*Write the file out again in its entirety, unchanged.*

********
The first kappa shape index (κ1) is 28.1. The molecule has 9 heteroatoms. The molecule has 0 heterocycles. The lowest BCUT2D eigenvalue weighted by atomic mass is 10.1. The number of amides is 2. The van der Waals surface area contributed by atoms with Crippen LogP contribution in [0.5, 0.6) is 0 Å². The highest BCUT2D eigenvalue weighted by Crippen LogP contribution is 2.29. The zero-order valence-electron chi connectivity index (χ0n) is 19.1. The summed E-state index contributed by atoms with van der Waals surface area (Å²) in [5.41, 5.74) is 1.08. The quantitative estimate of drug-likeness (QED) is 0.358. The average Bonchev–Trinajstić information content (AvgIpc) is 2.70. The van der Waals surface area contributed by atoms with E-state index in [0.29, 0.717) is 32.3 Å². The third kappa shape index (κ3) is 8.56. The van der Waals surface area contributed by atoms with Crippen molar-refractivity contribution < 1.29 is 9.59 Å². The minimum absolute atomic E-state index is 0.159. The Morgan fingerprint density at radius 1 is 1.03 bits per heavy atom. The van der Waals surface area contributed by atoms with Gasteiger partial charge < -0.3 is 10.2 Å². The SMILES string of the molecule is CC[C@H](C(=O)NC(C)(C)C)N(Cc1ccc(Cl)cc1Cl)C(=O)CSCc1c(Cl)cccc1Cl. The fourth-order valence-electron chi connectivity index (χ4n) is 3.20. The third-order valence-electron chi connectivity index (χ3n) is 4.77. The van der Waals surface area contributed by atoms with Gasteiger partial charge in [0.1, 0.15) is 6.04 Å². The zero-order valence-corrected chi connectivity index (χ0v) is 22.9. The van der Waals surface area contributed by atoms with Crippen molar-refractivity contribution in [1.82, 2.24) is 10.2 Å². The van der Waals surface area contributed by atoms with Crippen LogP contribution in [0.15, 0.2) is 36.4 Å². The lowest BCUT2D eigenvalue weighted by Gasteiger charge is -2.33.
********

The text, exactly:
The first kappa shape index (κ1) is 28.1. The molecule has 9 heteroatoms. The molecule has 0 heterocycles. The lowest BCUT2D eigenvalue weighted by atomic mass is 10.1. The number of amides is 2. The van der Waals surface area contributed by atoms with Crippen LogP contribution in [0.5, 0.6) is 0 Å². The highest BCUT2D eigenvalue weighted by Crippen LogP contribution is 2.29. The zero-order valence-electron chi connectivity index (χ0n) is 19.1. The summed E-state index contributed by atoms with van der Waals surface area (Å²) in [5.41, 5.74) is 1.08. The quantitative estimate of drug-likeness (QED) is 0.358. The average Bonchev–Trinajstić information content (AvgIpc) is 2.70. The van der Waals surface area contributed by atoms with E-state index in [0.29, 0.717) is 32.3 Å². The third kappa shape index (κ3) is 8.56. The van der Waals surface area contributed by atoms with Crippen molar-refractivity contribution < 1.29 is 9.59 Å². The minimum absolute atomic E-state index is 0.159. The Morgan fingerprint density at radius 1 is 1.03 bits per heavy atom. The van der Waals surface area contributed by atoms with Gasteiger partial charge < -0.3 is 10.2 Å². The SMILES string of the molecule is CC[C@H](C(=O)NC(C)(C)C)N(Cc1ccc(Cl)cc1Cl)C(=O)CSCc1c(Cl)cccc1Cl. The fourth-order valence-electron chi connectivity index (χ4n) is 3.20. The third-order valence-electron chi connectivity index (χ3n) is 4.77. The van der Waals surface area contributed by atoms with Gasteiger partial charge in [0.1, 0.15) is 6.04 Å². The zero-order valence-corrected chi connectivity index (χ0v) is 22.9. The van der Waals surface area contributed by atoms with Crippen molar-refractivity contribution in [1.82, 2.24) is 10.2 Å². The van der Waals surface area contributed by atoms with Crippen LogP contribution in [0.15, 0.2) is 36.4 Å². The lowest BCUT2D eigenvalue weighted by Gasteiger charge is -2.33.